By Erica Rohde
Coppell High School senior Maria Zuniga stepped back into the Texas Poetry Out Loud competition in February. She was named state champion her sophomore year. She knew what winning the
competition felt like. She knew what she was capable of.
Zuniga, named the 2013 Texas Poetry Out Loud champion, took the title once again.
“I started bawling this year when they called my name,” Zuniga said. “I had already lived it. I was being given another chance, and those are rare.”
The competition had looked all too familiar from her sophomore and junior year. She knew what weighed on her; she made it to the Texas POL championship her sophomore year, but she did not place her junior year on the state level due to sickness and not focusing enough on the competition she loved most.
“This year I knew I couldn’t spread myself so thin,” Zuniga said. “I wanted to do everything last year. I did POL, speech and debate, every play I could get my hands on. I was so devastated. I knew what to expect junior year.”
After focusing her energy in the POL competition and college auditions for her senior year, she received a $500 stipend for the CHS library’s poetry collection and the chance to win a $20,000 scholarship at the national level on April 28-30 in Washington D.C.
Maria’s father, Roberto Zuniga, has full faith in his daughter. He is proud of her accomplishments and is supportive of her love for performing. He has watched her grow up, born and raised in Mexico with English as her second language. She has become the first woman to win the POL competition in Texas.
“You win something, but it is harder to keep something,” Mr. Zuniga said. “Other than facilitating what she does, we have done nothing. What you see is this propelling fire inside of her.
CHS librarian Lex Anne Seifert first introduced Maria to the POL competition. The two worked closely together on choosing the three poems and meeting the requirements for the competition her sophomore year. This year Maria chose the poems herself, each one speaking to her own experiences.
“She loves poetry; she reads a lot of poetry and spent a great deal of time reading hundreds of poems until she found the three poems that spoke to her heart and experience,” Seifert said. “She cannot help but be a winner. She has the heart and the understanding.”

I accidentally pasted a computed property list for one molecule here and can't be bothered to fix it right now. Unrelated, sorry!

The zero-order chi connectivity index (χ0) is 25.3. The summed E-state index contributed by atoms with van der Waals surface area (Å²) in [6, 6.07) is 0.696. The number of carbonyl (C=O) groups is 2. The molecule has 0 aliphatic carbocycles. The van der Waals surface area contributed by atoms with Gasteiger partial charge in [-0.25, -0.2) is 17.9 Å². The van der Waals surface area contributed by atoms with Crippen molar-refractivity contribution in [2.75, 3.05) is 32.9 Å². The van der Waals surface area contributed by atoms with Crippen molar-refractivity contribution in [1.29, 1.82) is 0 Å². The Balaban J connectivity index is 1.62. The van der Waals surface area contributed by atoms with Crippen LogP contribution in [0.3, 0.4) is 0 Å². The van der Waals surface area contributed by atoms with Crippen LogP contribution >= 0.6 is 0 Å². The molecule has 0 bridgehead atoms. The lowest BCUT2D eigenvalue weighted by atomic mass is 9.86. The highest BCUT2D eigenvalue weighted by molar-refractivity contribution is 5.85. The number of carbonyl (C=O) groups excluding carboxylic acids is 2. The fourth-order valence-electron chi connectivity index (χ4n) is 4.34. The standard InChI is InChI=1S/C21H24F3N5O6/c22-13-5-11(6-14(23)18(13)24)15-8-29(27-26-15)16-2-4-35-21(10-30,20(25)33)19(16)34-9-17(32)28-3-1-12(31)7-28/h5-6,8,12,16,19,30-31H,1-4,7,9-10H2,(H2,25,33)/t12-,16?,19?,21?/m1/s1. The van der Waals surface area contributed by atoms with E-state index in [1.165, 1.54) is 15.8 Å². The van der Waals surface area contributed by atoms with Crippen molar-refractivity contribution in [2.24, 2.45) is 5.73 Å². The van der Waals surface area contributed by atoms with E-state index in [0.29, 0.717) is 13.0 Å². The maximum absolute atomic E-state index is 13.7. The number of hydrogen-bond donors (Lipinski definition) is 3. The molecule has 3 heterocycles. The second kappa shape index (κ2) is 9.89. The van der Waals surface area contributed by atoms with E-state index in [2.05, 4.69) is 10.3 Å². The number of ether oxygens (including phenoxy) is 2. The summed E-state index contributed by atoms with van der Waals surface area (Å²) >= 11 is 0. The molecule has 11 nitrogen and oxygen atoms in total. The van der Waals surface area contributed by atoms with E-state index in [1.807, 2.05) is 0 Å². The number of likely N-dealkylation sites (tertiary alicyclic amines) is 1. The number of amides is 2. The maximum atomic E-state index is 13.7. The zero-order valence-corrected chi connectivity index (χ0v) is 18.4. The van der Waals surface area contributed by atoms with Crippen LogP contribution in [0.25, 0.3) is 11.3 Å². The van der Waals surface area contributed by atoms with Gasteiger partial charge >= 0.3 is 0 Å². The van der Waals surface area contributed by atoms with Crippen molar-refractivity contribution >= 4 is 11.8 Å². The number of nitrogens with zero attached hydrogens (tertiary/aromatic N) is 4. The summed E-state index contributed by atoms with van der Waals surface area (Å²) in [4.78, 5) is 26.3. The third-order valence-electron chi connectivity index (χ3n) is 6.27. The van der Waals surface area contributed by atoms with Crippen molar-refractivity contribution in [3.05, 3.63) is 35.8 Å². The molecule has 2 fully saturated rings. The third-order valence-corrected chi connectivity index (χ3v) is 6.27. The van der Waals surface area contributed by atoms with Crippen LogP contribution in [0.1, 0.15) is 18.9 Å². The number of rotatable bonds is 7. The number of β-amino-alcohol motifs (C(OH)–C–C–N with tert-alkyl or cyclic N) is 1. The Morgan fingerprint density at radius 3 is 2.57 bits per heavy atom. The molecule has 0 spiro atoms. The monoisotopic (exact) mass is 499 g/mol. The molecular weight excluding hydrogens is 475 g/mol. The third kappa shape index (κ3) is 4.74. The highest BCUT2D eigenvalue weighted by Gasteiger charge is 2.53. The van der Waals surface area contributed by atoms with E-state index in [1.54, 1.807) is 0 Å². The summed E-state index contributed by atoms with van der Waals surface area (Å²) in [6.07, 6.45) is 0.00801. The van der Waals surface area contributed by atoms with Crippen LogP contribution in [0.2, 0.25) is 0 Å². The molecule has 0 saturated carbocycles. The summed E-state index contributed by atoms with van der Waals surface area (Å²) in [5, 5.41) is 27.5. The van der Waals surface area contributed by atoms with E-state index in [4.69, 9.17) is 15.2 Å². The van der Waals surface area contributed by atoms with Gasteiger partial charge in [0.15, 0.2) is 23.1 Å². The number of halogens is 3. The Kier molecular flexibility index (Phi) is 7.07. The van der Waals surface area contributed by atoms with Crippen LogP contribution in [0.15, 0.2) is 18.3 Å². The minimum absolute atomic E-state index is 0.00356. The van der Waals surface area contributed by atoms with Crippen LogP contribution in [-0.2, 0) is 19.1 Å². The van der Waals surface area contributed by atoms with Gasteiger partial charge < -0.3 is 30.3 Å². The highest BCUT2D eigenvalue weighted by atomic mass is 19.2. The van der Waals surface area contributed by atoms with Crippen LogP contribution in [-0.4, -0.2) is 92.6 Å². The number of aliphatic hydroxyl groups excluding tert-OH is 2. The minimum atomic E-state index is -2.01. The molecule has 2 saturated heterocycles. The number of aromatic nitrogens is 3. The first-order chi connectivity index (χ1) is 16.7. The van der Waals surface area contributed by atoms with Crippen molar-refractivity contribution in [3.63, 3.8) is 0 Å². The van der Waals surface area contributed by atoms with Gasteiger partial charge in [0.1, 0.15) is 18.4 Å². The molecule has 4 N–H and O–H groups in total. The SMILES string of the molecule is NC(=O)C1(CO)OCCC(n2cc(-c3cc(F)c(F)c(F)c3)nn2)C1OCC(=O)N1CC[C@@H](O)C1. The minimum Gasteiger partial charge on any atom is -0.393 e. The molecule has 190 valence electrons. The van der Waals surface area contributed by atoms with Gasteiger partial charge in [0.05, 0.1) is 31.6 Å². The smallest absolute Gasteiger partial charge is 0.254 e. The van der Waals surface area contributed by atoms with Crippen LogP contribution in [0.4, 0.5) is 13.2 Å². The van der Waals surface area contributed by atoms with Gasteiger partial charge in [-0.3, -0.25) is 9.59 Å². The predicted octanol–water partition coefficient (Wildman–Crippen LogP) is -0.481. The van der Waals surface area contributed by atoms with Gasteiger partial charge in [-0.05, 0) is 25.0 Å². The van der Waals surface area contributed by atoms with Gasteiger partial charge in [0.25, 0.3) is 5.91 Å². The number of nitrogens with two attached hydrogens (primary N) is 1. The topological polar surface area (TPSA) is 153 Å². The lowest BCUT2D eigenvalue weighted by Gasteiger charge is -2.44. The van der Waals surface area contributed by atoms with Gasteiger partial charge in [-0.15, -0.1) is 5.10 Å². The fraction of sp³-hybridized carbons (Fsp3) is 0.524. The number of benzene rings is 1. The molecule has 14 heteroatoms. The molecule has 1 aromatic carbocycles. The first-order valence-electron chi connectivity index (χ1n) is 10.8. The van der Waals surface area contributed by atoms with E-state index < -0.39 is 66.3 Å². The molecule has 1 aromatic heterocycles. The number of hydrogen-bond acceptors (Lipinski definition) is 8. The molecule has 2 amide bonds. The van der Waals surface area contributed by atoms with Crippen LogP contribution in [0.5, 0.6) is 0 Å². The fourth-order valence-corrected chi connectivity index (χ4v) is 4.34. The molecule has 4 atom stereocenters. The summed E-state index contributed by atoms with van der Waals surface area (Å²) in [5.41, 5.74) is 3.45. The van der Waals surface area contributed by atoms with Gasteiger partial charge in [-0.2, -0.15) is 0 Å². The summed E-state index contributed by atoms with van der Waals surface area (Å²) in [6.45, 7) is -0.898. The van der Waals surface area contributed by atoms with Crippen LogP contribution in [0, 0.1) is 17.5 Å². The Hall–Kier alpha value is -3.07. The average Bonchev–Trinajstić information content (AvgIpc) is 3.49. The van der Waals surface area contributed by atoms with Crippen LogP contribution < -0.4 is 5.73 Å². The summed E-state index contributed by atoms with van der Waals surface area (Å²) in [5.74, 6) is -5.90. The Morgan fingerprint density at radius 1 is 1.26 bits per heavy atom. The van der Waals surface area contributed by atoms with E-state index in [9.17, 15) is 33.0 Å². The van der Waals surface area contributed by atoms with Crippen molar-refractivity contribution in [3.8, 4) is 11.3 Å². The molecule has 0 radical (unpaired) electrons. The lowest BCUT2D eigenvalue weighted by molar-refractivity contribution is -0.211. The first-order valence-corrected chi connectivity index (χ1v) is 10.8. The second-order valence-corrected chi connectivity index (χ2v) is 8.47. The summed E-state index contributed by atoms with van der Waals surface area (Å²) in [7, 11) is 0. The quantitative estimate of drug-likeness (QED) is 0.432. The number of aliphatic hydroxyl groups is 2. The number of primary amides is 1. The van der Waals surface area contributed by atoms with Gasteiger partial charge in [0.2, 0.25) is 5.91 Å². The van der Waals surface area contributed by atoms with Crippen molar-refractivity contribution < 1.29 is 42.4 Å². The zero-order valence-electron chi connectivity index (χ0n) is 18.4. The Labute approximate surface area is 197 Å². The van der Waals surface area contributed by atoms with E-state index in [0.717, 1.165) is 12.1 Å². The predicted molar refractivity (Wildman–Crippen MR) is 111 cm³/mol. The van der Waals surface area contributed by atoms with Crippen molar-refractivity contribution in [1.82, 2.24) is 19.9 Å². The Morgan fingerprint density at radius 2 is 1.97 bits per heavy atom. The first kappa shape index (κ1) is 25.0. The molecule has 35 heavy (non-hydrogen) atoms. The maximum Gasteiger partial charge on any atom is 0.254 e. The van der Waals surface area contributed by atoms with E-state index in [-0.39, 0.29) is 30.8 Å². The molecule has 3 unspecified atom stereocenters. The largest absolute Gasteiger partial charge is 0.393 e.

According to Maria, POL is not an acting competition. It is about the poem itself more so than the actor.
“Every poem I am reciting, I am coming from somewhere,” Maria said. “As an actor you do not always experience what you are portraying. You could be playing a girl with magical powers, but you have to substitute. With these poems I do not have to do that. If one person is touched by my performance, then I think I have gained just as much if not more than a $20,000 scholarship.”
Calling Him Back from Lay off by Bob Hicok, The pomegranate and the big crowd by Alberto Rios, and April Love by Ernest Dowson were Maria’s three selections. She knew she could speak of the family struggles and love with a powerful honesty.
Texas Commission on the Arts Program Administrators Anina Moore saw that Maria lets her own passion and talent drive her to do great things.
“Maria has a quiet grace and a really great way of finding poems that connect with her and share,” Moore said. “She seems so composed. I saw that two years ago too. I did not have that type of composure at that age; looking at a poem and thinking about its depth and conveying it in a way that is not complex but at the same time does not make it simple at all.”
Through her belief in Maria’s success, Moore organized a meeting in Austin for her to work with other Texas Commission on the Arts Program Administrator Chuck Winkler and poet and scholar Susan Somers-Willett before nationals.
“All three of us worked beautifully,” Maria said. “It was OK to mess up. We were experimenting. Susan Somers-Willet has done recitation, so she gave me pointers. They said ‘you are in a good place; lets enhance it even more so’. I adore Anina Moore. She has been so gracious and so kind. The whole office is so generous.”
Maria and those who support her know that funding for the arts are being cut in Texas. Maria thinks is due to a lack of understanding of the arts.
“I was surprised no one came up to Seifert and said I want to do this,” Maria said. “I mean there is money involved and that is an incentive. There is a lot to be gained from being in the arts. I want people to see that there is more to life than football, even though football is great.”
Seifert has watched kids throughout their high school career and knows the English curriculum. In looking at it, she knows that poetry is not being given its full chance in a school environment.
“I think many teenagers are intimidated,” Seifert said. “When we look at poetry as a student we are asked to analyze and do a lot of academic work with poetry. To read and listen we are not always given that opportunity. When the kids find those poems and connect with them they keep it there with them. That’s what Maria does. She carries them in her head all of the time. It is comforting; it is like a favorite song.”
Maria recalls the lines from her poems in the years before. She uses them as tools to better understand her own life as she learns about the lives and stories of poets.
“I am grateful that poetry found me the way that it did,” Maria said. “People do not realize that the music they listen to is poetry. It is everywhere. You can read what was written a long time ago and you can connect with it. It is a window to other generations and even now.”